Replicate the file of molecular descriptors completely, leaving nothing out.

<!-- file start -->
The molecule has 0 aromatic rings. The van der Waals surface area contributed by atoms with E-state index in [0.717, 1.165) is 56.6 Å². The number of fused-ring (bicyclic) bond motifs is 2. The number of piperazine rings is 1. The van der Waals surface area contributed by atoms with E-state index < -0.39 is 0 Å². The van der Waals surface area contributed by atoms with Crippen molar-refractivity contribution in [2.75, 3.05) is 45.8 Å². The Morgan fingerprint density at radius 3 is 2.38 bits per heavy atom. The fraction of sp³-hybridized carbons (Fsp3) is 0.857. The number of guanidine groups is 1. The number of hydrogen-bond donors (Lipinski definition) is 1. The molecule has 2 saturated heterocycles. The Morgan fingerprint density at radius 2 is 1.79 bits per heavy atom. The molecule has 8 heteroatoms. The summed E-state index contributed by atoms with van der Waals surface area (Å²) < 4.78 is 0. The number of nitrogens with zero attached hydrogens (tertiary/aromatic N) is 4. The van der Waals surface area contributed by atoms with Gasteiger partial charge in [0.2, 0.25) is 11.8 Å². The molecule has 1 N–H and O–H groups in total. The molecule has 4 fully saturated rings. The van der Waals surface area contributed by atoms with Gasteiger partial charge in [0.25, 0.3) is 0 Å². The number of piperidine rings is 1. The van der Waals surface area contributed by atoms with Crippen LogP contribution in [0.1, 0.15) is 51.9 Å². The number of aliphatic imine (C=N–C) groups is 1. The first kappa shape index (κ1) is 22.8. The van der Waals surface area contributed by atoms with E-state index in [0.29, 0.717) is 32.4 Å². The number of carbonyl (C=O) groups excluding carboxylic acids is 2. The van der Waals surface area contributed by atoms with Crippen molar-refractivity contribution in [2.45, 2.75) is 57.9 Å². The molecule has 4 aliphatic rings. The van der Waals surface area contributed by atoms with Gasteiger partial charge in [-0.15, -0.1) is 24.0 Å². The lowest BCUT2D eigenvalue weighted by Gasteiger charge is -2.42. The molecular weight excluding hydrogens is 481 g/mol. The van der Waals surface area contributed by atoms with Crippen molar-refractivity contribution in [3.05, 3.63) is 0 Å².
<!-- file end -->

The molecule has 0 aromatic rings. The van der Waals surface area contributed by atoms with E-state index in [0.717, 1.165) is 56.6 Å². The number of fused-ring (bicyclic) bond motifs is 2. The number of piperazine rings is 1. The van der Waals surface area contributed by atoms with E-state index < -0.39 is 0 Å². The van der Waals surface area contributed by atoms with Crippen molar-refractivity contribution in [2.75, 3.05) is 45.8 Å². The Morgan fingerprint density at radius 3 is 2.38 bits per heavy atom. The fraction of sp³-hybridized carbons (Fsp3) is 0.857. The number of guanidine groups is 1. The number of hydrogen-bond donors (Lipinski definition) is 1. The molecule has 2 saturated heterocycles. The Morgan fingerprint density at radius 2 is 1.79 bits per heavy atom. The molecule has 8 heteroatoms. The summed E-state index contributed by atoms with van der Waals surface area (Å²) < 4.78 is 0. The number of nitrogens with zero attached hydrogens (tertiary/aromatic N) is 4. The van der Waals surface area contributed by atoms with Gasteiger partial charge in [0.2, 0.25) is 11.8 Å². The molecule has 1 N–H and O–H groups in total. The molecule has 4 fully saturated rings. The van der Waals surface area contributed by atoms with Gasteiger partial charge in [0.25, 0.3) is 0 Å². The number of piperidine rings is 1. The van der Waals surface area contributed by atoms with Crippen LogP contribution in [0.1, 0.15) is 51.9 Å². The number of aliphatic imine (C=N–C) groups is 1. The first kappa shape index (κ1) is 22.8. The van der Waals surface area contributed by atoms with E-state index in [0.29, 0.717) is 32.4 Å². The number of carbonyl (C=O) groups excluding carboxylic acids is 2. The van der Waals surface area contributed by atoms with Crippen molar-refractivity contribution in [2.45, 2.75) is 57.9 Å². The molecule has 4 aliphatic rings. The van der Waals surface area contributed by atoms with Gasteiger partial charge in [-0.15, -0.1) is 24.0 Å². The lowest BCUT2D eigenvalue weighted by Gasteiger charge is -2.42. The molecular weight excluding hydrogens is 481 g/mol. The van der Waals surface area contributed by atoms with Crippen molar-refractivity contribution in [3.05, 3.63) is 0 Å².